Rants & Ruminations
Race and Religion
October 2, 2003
You've probably all heard about Rush Limbaugh resigning over comments he made about how the media portraits minorities – blacks in this particular instance. His hypothesis was that the media wants a black quarterback to succeed so badly that they over-hype his skills and puff up his accomplishments.
His comments were made on the ESPN Sunday pre-game show that I just happened to be watching. He was discussing Donovan McNabb in particular. As soon as the words came out of his mouth, I knew “it” was going to hit the fan.
I have no idea whether the media has this bias or not. I'm not a media analyst. McNabb seems like a decent enough quarterback, who took his team to the playoffs a couple of years ago. That's irrelevant in my eyes.
What I've got a problem with is how Limbaugh – who, in my opinion is a blustery wind-bag – has gotten the stuffing kicked out of him simply by asking the question. It seems that if you publicly bring race or creed into a conversation, you're automatically labeled a racist or a Jew/Muslim/Catholic/Protestant/Hindu hater.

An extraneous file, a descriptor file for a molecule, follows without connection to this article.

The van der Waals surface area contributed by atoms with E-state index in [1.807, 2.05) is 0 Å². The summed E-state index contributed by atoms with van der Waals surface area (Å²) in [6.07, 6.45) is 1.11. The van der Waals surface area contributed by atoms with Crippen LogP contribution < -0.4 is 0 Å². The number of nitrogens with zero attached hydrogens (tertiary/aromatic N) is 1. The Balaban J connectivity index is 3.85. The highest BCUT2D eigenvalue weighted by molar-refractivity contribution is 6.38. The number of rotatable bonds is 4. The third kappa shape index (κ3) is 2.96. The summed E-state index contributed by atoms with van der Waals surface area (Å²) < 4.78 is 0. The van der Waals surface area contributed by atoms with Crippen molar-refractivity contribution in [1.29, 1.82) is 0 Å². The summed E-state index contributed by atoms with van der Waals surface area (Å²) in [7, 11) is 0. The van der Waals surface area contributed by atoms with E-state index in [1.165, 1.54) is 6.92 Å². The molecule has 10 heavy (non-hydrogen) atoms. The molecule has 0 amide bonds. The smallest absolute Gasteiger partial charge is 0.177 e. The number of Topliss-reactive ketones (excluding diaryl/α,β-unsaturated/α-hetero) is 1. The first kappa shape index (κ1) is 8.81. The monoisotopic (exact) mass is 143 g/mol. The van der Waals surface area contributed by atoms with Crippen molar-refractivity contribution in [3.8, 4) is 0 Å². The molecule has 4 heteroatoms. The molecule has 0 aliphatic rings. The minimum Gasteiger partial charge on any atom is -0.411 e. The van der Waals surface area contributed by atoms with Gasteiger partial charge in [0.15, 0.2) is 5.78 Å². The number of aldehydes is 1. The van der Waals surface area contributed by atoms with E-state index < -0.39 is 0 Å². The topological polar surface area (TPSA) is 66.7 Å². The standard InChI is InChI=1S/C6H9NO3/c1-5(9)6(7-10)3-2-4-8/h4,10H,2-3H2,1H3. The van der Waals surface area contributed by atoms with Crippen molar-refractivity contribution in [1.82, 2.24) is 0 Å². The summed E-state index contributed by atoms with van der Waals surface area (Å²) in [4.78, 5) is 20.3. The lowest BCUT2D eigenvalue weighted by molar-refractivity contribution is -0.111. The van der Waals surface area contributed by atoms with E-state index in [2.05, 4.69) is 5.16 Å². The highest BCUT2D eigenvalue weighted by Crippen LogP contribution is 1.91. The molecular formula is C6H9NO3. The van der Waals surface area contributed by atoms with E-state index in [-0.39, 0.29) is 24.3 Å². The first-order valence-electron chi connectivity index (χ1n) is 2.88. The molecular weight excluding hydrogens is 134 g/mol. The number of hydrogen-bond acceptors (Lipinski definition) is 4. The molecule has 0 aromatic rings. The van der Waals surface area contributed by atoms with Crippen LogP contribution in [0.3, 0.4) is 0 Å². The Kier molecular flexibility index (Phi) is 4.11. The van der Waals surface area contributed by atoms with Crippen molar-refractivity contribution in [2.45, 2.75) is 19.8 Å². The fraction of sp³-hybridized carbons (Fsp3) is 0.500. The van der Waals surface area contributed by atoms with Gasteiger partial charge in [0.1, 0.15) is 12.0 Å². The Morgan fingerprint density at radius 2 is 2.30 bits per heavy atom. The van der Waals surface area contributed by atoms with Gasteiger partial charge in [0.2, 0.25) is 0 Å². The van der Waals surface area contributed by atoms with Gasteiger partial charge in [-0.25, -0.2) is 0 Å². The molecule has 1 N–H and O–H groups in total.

Have we become so politically correct that we are unable to even discuss differences in race or religion? Why is it so hard to believe (or more importantly, acknowledge) that these differences exist?
For instance, we know for a fact that different races have genetic differences. Blacks generally have a predisposition to Sickle Cell Anemia. Asians generally have smaller skeletal systems. Whites generally have a higher incidence of skin cancer. The list goes on and on. Why can't we at least consider that different races have different skills and inclinations?
I'm a big white guy. Six foot three, two hundred and forty pounds. I've been this size since college. No matter how hard I try, I could never be a professional jockey. I'd kill the horse during our first race. On the other extreme, I could also never be a professional basketball player. I've always been a good athlete, but I just don't have the foot speed or jumping abilities needed to be successful.